As for the puzzles themselves, they mostly sit on the fence of being just taxing enough to make you think, but no so hard that it’s unfair. Most puzzles are sectioned off with maybe only two or three overlapping problems to deal with, so it’s hard to feel overburdened, though there is somewhat of a progression in the game which finishes with an entire building being the arena for puzzles. There were maybe two instances that I felt the game could make things a touch clearer (I had to get in touch with the developer to solve one puzzle despite knowing what I actually had to do) but other than that you’ll get the familiar feeling of satisfaction upon completing a puzzle quite often.
The biggest trouble I ran into, however, is not so easy to overlook. The performance of The Cat Lady is a very strange matter. For the majority of the game, Susan would shake across the screen as if she had Parkinson’s disease and would walk at ridiculously slow speeds. Looking at Let’s Plays on Youtube made me feel I was alone though, as nobody else seemed to have the same issues.
I sometimes found that messing about with my power cable or simply restarting the game would fix things, but the game proved to be so unreliable in this fact that despite all the positive things I have to say about this game, it was almost unplayable for me. As time went by, I felt like I was getting into a better groove, though a rough spot was never too far away. It’s not as if my Laptop can’t handle it (I can play Far Cry 3 on high end graphics quite easily) though it may still be a personal issue. Regardless it affected my enjoyment so much though that I couldn’t finish this review without rambling about it for a paragraph.
As for the rest of the presentation, the game has a dark, hand drawn look to everything, very befitting to the tone the game is striving for. I still preferred the more colorful moments but it still isn’t dull and grey just for the sake of it, it works. The character animations feel like they’re cutting corners a little too much (kettles will disappear in Susan’s possession) and you’ll have to watch the same canned animations over and over, but these are just nit-picks at this point.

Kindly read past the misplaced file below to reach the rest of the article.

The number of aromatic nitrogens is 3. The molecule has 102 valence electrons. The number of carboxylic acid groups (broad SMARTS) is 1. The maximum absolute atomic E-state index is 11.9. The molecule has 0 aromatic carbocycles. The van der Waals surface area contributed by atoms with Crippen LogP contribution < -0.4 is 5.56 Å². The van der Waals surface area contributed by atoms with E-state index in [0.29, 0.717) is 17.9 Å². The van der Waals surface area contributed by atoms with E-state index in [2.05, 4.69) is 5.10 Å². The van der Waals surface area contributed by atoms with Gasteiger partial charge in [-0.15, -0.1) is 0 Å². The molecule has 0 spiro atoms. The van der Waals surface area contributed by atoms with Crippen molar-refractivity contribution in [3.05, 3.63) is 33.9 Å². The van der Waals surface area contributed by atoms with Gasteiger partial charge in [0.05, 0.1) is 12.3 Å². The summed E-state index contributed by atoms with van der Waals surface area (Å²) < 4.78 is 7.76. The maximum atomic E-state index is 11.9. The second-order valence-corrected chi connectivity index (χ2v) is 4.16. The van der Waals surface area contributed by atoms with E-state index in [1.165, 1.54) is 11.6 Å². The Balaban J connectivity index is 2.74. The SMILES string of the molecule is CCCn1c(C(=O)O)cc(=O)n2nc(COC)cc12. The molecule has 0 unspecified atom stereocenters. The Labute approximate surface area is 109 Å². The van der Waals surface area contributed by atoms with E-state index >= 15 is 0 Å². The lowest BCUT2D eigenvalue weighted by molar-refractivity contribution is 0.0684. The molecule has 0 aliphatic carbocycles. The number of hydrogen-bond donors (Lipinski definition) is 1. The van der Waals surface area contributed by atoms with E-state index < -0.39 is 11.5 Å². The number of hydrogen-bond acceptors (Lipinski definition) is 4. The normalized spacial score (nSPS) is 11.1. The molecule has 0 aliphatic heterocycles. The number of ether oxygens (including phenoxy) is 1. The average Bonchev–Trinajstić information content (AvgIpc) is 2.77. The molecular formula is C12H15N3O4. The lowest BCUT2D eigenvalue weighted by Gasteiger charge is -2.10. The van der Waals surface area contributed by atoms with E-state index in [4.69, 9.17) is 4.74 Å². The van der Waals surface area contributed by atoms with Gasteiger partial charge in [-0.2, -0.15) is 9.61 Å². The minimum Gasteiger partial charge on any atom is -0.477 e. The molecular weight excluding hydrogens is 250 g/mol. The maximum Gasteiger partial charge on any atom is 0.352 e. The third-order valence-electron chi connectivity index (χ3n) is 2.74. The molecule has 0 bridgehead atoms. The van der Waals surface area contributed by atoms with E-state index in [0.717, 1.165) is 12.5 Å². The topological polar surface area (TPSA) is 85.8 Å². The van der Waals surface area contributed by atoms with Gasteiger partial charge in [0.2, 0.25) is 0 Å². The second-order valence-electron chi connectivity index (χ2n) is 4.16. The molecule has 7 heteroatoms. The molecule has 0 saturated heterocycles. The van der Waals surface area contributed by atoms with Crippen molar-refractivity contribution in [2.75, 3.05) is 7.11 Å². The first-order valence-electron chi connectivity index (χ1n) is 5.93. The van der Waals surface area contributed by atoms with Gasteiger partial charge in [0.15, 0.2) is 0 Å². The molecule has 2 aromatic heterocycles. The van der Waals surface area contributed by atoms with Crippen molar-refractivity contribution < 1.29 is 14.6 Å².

With the occasional exception, the voice acting is great, giving life to the rather static animations. There seems to be a plethora of regional British voices being used, from the Scottish single mother to the chatty Welsh nurse. Being from Britain myself (Scotland to be precise) I found this very welcoming. The sound equipment used though, is perhaps another story.
There is sometimes an audible “hiss” heard behind dialogue, which while not too distracting, is quite jarring. The game also features music from Warner, who also provides a voice of one of he characters, and consist of moody sounding tunes which don’t particulary stand out but set the scene fine. A few standouts (the music in the cottage near the end of chapter 1 was a personal favorite) and it may win a few fans, but I doubt I’ll return for many listens outside of the game.
I don’t remember being this excited about a game in a while, ironic given the nature of the game. The Cat Lady is a refreshing, intelligent and intriguing game and one of the best I have played this year (despite coming out last December). A part of me wants to score this game higher, though the performance issues I faced affected my gameplay so much that I feel my enjoyment was also affected. Never-the-less, the story, characters and voice-acting tell a tale that I recommend whole heartedly.
The Final Word: Technical issues aside, an excellently told story that will stick with you long after completion. Brilliant stuff!